Jesse Ventura on Drugs
Former Independent MN Governor
I keep hearing case after case of somebody doing ten years for drug possession sitting in a cell next to somebody doing two years for a violent crime. Marijuana can get you more time than assault. We’ve got to change that. Prisons should be reserved for violent criminals. Putting anybody else in there is a misdirection, and a complete waste of government resources.
Just imagine if we could find some way for addicts to get their drugs cheaply, safely, and legally. The bottom would drop out of the illegal drug market. We’d see a huge drop in organized and violent crime.
I had been talking about them for years, saying, “Doesn’t anybody else out there see what’s going on?” Steroids came into wrestling with the advent of the bodybuilder physique popularized by “Superstar” Billy Graham [a professional wrestler], who suffers grave medical problems to this day from his past use. Not only do they shorten your life, but guys who took a lot of them were susceptible to what became known as “’roid rage.” They’d suddenly snap under the slightest pressure and would go into a frenzy.
I used steroids occasionally myself. I would take testosterone for 30 days, then I’d go off it for nine months. But I later found out they were destructive. I even did a poster for the FDA once, explaining that I once took them and warning kids not to use them.
But we have to become willing to admit as a nation that our war against drugs has failed. And we have to start looking for other solutions. I want the drug business stopped. But I know it never will stop as long as people want the drugs. It’s supply and demand. You can even get drugs in prison.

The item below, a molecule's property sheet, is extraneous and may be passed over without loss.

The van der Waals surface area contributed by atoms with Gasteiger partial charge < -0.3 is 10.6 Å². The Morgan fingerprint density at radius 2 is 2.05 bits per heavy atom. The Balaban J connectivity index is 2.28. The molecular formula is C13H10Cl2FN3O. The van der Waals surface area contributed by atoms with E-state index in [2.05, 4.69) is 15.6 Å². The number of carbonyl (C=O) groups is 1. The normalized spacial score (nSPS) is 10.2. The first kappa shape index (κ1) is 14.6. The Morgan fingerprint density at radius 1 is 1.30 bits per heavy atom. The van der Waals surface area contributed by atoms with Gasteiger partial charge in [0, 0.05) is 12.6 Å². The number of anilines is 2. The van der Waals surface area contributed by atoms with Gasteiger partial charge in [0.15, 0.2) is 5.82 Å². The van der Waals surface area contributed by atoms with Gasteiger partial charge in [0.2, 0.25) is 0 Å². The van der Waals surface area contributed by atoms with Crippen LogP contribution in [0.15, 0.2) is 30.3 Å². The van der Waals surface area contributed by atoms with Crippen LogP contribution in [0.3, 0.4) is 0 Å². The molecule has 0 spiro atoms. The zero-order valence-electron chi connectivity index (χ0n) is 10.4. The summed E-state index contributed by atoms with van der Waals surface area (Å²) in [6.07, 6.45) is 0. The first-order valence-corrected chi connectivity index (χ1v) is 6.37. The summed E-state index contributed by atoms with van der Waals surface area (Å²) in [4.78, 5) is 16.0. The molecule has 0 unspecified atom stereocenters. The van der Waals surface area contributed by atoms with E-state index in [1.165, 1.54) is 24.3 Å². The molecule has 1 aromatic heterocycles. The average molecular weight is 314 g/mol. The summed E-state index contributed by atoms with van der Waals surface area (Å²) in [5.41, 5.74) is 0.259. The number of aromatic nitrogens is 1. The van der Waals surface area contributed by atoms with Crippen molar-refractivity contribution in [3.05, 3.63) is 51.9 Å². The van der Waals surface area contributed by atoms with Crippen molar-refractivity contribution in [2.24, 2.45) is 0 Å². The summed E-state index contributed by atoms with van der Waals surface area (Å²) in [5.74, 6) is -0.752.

But if there were no more demand for drugs, gangs and drug dealers would be out of business. I think the key lies in keeping young people from becoming their customers in the first place. If parents get involved, and if schools educate young people about the dangers of drugs, we can dry up the drug dealers’ customer base. That’s how we win the war.
We don’t need more of the same. We need to rethink our approach. As your Governor, I’ll bring people together and provide the administrative resources to facilitate that rethinking process.
A: Overcrowded prisons and increasing criminal justice expenses are partially due to the misguided way the war on drugs is being waged. Harsh drug sentences have filled our prisons to overflowing with non-violent offenders. Have these harsh sentences worked? No. Does the average citizen feel we are winning the war on drugs? No. Does it make sense to consider new approaches to the so-called drug problem? Absolutely.
Under our current laws, we can’t even keep illegal drugs out of prison. How can we expect to keep illegal drugs off the streets? It doesn’t matter how many drug dealers and users we put in jail. As long as people use illegal drugs, and huge amounts of money can be made by selling them, there will always be more dealers to replace the ones we lock away.
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